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Mary Powell & Deborah's Diary   By: (1807-1879)

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Mary Powell & Deborah's Diary

by

Anne Manning

A tale which holdeth children from play & old men from the chimney corner Sir Philip Sidney

London: published by J. M. Dent & Co.

and in New York by E. P. Dutton & Co.

1908

INTRODUCTION

In the Valhalla of English literature Anne Manning is sure of a little and safe place. Her studies of great men, in which her imagination fills in the hiatus which history has left, are not only literature in themselves, but they are a service to literature: it is quite conceivable that the ordinary reader with no very keen flair for poetry will realise John Milton and appraise him more highly, having read Mary Powell and its sequel, Deborah's Diary , than having read Paradise Lost . In The Household of Sir Thomas More she had for hero one of the most charming, whimsical, lovable, heroical men God ever created, by the creation of whose like He puts to shame all that men may accomplish in their literature. In John Milton, whose first wife Mary Powell was, Miss Manning has a hero who, though a supreme poet, was "gey ill to live with," and it is a triumph of her art that she makes us compunctious for the great poet even while we appreciate the difficulties that fell to the lot of his women kind. John Milton, a Parliament man and a Puritan, married at the age of thirty four, Mary Powell, a seventeen year old girl, the daughter of an Oxfordshire squire, who, with his family, was devoted to the King. It was at one of the bitterest moments of the conflict between King and Parliament, and it was a complication in the affair of the marriage that Mary Powell's father was in debt five hundred pounds to Milton. The marriage took place. Milton and his young wife set up housekeeping in lodgings in Aldersgate Street over against St. Bride's Churchyard, a very different place indeed from Forest Hill, Shotover, by Oxford, Mary Powell's dear country home. They were together barely a month when Mary Powell, on report of her father's illness, had leave to revisit him, being given permission to absent herself from her husband's side from mid August till Michaelmas. She did not return at Michaelmas; nor for some two years was there a reconciliation between the bride and groom of a month. During those two years Milton published his pamphlet, On the Doctrine and Discipline of Divorce , begun while his few weeks old bride was still with him. In this pamphlet he states with violence his opinion that a husband should be permitted to put away his wife "for lack of a fit and matchable conversation," which would point to very slender agreement between the girl of seventeen and the poet of thirty four. This was that Mary Powell, who afterwards bore him four children, who died in childbirth with the youngest, Deborah (of the Diary) , and who is consecrated in one of the loveliest and most poignant of English sonnets.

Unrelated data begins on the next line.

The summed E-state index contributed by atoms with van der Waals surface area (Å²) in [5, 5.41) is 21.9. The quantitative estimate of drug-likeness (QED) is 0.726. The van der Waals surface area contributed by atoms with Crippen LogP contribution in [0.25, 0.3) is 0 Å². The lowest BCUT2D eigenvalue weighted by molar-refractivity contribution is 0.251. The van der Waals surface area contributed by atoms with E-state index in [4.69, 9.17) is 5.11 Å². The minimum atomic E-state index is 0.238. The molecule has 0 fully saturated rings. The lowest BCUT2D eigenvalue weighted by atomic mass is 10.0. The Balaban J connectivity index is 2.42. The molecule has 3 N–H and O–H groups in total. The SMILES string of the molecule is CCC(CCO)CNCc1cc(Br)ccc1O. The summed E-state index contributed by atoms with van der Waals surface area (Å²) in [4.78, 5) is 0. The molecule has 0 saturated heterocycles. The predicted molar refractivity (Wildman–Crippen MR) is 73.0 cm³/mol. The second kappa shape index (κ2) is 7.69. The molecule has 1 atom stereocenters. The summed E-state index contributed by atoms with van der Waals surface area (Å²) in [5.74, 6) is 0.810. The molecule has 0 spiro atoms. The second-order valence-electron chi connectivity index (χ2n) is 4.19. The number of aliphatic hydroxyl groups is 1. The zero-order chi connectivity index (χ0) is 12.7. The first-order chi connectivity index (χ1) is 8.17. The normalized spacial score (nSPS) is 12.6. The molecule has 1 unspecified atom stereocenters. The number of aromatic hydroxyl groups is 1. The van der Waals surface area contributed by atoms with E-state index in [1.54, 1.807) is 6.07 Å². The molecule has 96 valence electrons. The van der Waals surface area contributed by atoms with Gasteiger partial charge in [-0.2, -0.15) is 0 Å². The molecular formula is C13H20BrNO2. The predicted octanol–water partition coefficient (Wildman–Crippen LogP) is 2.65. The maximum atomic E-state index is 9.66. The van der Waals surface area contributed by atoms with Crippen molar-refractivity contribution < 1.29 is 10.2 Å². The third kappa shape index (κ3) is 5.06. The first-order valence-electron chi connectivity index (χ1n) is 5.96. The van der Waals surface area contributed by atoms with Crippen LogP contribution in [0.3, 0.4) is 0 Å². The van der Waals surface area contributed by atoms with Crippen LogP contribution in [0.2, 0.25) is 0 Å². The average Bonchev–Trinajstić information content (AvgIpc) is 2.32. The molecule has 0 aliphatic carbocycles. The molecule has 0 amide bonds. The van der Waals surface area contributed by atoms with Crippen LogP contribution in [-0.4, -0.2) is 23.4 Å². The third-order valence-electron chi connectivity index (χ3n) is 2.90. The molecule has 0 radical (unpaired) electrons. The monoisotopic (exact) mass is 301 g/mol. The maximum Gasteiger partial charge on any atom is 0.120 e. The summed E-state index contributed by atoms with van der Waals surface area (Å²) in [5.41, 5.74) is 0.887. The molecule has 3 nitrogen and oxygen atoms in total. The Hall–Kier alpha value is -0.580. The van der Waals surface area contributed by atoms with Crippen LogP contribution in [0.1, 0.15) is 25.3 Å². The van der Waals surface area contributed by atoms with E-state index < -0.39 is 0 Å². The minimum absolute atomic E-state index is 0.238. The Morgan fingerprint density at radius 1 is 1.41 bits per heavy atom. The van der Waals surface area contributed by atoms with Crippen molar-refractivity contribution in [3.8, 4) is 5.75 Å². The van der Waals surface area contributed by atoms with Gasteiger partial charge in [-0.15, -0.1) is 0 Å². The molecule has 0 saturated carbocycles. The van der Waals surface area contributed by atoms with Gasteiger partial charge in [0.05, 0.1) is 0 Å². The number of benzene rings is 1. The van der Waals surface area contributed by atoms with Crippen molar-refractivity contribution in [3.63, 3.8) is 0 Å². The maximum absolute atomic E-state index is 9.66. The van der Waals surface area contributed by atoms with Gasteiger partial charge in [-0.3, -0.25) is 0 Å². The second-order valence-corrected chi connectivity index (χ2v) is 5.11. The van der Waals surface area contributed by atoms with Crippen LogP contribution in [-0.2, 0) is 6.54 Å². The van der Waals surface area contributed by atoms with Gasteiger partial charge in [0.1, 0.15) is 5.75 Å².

Methought I saw my late espous├ęd Saint Brought to me like Alkestis from the grave, Whom Jove's great son to her glad husband gave, Rescued from death by force, though pale and faint. Mine, as whom washed from spot of child bed taint Purification in the Old Law did save; And such, as yet once more, I trust to have Full sight of her in Heaven without restraint, Came vested all in white, pure as her mind: Her face was veiled, yet to my fancied sight Love, sweetness, goodness, in her person shined So clear, as in no face with more delight. But oh! as to embrace me she inclined, I waked; she fled; and Day brought back my Night.

It is a far cry from the woman so enshrined to the child of seventeen years who was without "fit and matchable conversation" for her irritable, intolerant poet husband.

A good many serious writers have conjectured and wondered over this little tragedy of Milton's young married life: but since all must needs be conjecture one is obliged to say that Miss Manning, with her gift of delicate imagination and exquisite writing, has conjectured more excellently than the historians... Continue reading book >>




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